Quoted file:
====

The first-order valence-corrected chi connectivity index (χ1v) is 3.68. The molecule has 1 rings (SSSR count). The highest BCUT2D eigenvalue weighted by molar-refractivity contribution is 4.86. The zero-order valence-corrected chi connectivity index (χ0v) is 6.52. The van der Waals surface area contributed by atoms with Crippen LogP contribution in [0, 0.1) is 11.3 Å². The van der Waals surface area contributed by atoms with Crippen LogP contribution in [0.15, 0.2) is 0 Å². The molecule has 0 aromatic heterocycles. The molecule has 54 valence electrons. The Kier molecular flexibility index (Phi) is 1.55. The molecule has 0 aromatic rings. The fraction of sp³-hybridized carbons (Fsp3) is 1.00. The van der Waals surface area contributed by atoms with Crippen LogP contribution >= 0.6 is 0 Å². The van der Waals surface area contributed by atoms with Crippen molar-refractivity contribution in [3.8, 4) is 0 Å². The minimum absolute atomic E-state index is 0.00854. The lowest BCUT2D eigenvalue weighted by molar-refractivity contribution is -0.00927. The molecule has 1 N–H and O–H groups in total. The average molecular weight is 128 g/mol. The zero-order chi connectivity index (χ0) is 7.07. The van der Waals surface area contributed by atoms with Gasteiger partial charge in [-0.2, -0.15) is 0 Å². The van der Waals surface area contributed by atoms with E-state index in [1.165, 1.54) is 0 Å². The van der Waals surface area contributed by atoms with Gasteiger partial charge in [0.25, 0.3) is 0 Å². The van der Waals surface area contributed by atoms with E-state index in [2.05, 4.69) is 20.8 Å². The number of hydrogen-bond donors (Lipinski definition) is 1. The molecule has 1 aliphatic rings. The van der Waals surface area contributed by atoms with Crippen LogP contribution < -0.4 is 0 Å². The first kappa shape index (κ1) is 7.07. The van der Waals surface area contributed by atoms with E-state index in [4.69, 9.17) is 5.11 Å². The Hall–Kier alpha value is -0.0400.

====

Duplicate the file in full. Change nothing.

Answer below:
The first-order valence-corrected chi connectivity index (χ1v) is 3.68. The molecule has 1 rings (SSSR count). The highest BCUT2D eigenvalue weighted by molar-refractivity contribution is 4.86. The zero-order valence-corrected chi connectivity index (χ0v) is 6.52. The van der Waals surface area contributed by atoms with Crippen LogP contribution in [0, 0.1) is 11.3 Å². The van der Waals surface area contributed by atoms with Crippen LogP contribution in [0.15, 0.2) is 0 Å². The molecule has 0 aromatic heterocycles. The molecule has 54 valence electrons. The Kier molecular flexibility index (Phi) is 1.55. The molecule has 0 aromatic rings. The fraction of sp³-hybridized carbons (Fsp3) is 1.00. The van der Waals surface area contributed by atoms with Crippen LogP contribution >= 0.6 is 0 Å². The van der Waals surface area contributed by atoms with Crippen molar-refractivity contribution in [3.8, 4) is 0 Å². The minimum absolute atomic E-state index is 0.00854. The lowest BCUT2D eigenvalue weighted by molar-refractivity contribution is -0.00927. The molecule has 1 N–H and O–H groups in total. The average molecular weight is 128 g/mol. The zero-order chi connectivity index (χ0) is 7.07. The van der Waals surface area contributed by atoms with Gasteiger partial charge in [-0.2, -0.15) is 0 Å². The van der Waals surface area contributed by atoms with E-state index in [1.165, 1.54) is 0 Å². The van der Waals surface area contributed by atoms with Gasteiger partial charge in [0.25, 0.3) is 0 Å². The van der Waals surface area contributed by atoms with E-state index in [2.05, 4.69) is 20.8 Å². The number of hydrogen-bond donors (Lipinski definition) is 1. The molecule has 1 aliphatic rings. The van der Waals surface area contributed by atoms with Crippen LogP contribution < -0.4 is 0 Å². The first kappa shape index (κ1) is 7.07. The van der Waals surface area contributed by atoms with E-state index in [4.69, 9.17) is 5.11 Å². The Hall–Kier alpha value is -0.0400.